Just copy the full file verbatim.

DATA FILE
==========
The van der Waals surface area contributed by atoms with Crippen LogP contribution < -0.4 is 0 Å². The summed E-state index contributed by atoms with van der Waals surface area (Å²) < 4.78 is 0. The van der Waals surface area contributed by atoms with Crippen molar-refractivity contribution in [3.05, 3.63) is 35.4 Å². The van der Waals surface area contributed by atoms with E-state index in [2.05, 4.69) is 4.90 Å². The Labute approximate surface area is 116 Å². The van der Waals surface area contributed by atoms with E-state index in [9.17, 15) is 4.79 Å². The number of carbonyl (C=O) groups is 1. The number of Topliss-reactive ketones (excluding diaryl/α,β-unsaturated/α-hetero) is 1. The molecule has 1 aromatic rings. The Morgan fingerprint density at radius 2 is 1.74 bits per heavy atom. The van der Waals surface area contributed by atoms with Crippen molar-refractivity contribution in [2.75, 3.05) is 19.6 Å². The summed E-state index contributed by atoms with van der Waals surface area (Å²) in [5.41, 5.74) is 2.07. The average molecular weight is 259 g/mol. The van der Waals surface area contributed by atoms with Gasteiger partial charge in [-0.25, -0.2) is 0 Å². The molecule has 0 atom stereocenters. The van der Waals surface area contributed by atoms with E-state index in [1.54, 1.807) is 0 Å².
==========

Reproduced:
The van der Waals surface area contributed by atoms with Crippen LogP contribution < -0.4 is 0 Å². The summed E-state index contributed by atoms with van der Waals surface area (Å²) < 4.78 is 0. The van der Waals surface area contributed by atoms with Crippen molar-refractivity contribution in [3.05, 3.63) is 35.4 Å². The van der Waals surface area contributed by atoms with E-state index in [2.05, 4.69) is 4.90 Å². The Labute approximate surface area is 116 Å². The van der Waals surface area contributed by atoms with E-state index in [9.17, 15) is 4.79 Å². The number of carbonyl (C=O) groups is 1. The number of Topliss-reactive ketones (excluding diaryl/α,β-unsaturated/α-hetero) is 1. The molecule has 1 aromatic rings. The Morgan fingerprint density at radius 2 is 1.74 bits per heavy atom. The van der Waals surface area contributed by atoms with Crippen molar-refractivity contribution in [2.75, 3.05) is 19.6 Å². The summed E-state index contributed by atoms with van der Waals surface area (Å²) in [5.41, 5.74) is 2.07. The average molecular weight is 259 g/mol. The van der Waals surface area contributed by atoms with Gasteiger partial charge in [-0.25, -0.2) is 0 Å². The molecule has 0 atom stereocenters. The van der Waals surface area contributed by atoms with E-state index in [1.54, 1.807) is 0 Å².